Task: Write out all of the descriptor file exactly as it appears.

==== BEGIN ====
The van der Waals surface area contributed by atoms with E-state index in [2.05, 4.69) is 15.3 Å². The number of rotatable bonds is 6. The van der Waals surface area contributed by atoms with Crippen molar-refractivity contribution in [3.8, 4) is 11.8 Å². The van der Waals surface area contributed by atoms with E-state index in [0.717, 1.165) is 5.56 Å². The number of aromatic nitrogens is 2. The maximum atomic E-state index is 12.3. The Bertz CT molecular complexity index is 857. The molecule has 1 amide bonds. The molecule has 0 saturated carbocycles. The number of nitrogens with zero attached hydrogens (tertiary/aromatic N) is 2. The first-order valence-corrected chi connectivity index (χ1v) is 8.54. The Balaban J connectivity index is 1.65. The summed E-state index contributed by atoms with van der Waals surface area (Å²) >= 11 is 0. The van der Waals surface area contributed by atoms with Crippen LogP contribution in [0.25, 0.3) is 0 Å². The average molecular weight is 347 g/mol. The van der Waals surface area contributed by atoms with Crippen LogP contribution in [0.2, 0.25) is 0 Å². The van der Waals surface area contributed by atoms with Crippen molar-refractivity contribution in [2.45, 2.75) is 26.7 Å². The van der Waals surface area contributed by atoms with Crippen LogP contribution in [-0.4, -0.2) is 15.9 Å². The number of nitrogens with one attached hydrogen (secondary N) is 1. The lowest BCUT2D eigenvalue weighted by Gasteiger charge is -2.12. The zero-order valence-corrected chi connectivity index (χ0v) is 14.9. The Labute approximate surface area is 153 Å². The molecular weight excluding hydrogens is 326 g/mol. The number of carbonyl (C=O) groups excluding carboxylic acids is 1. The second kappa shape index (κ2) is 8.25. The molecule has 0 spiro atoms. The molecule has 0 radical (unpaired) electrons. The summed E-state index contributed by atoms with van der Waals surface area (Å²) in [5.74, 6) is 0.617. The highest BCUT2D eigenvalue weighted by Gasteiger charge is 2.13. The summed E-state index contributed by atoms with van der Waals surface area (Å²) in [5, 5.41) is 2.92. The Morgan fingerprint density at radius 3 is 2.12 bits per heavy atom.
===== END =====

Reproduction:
The van der Waals surface area contributed by atoms with E-state index in [2.05, 4.69) is 15.3 Å². The number of rotatable bonds is 6. The van der Waals surface area contributed by atoms with Crippen molar-refractivity contribution in [3.8, 4) is 11.8 Å². The van der Waals surface area contributed by atoms with E-state index in [0.717, 1.165) is 5.56 Å². The number of aromatic nitrogens is 2. The maximum atomic E-state index is 12.3. The Bertz CT molecular complexity index is 857. The molecule has 1 amide bonds. The molecule has 0 saturated carbocycles. The number of nitrogens with zero attached hydrogens (tertiary/aromatic N) is 2. The first-order valence-corrected chi connectivity index (χ1v) is 8.54. The Balaban J connectivity index is 1.65. The summed E-state index contributed by atoms with van der Waals surface area (Å²) >= 11 is 0. The van der Waals surface area contributed by atoms with Crippen LogP contribution in [0.25, 0.3) is 0 Å². The average molecular weight is 347 g/mol. The van der Waals surface area contributed by atoms with Crippen LogP contribution in [0.2, 0.25) is 0 Å². The van der Waals surface area contributed by atoms with Crippen molar-refractivity contribution in [2.45, 2.75) is 26.7 Å². The van der Waals surface area contributed by atoms with Crippen LogP contribution in [-0.4, -0.2) is 15.9 Å². The number of nitrogens with one attached hydrogen (secondary N) is 1. The lowest BCUT2D eigenvalue weighted by Gasteiger charge is -2.12. The zero-order valence-corrected chi connectivity index (χ0v) is 14.9. The Labute approximate surface area is 153 Å². The molecular weight excluding hydrogens is 326 g/mol. The number of carbonyl (C=O) groups excluding carboxylic acids is 1. The second kappa shape index (κ2) is 8.25. The molecule has 0 spiro atoms. The molecule has 0 radical (unpaired) electrons. The summed E-state index contributed by atoms with van der Waals surface area (Å²) in [5.74, 6) is 0.617. The highest BCUT2D eigenvalue weighted by Gasteiger charge is 2.13. The summed E-state index contributed by atoms with van der Waals surface area (Å²) in [5, 5.41) is 2.92. The Morgan fingerprint density at radius 3 is 2.12 bits per heavy atom.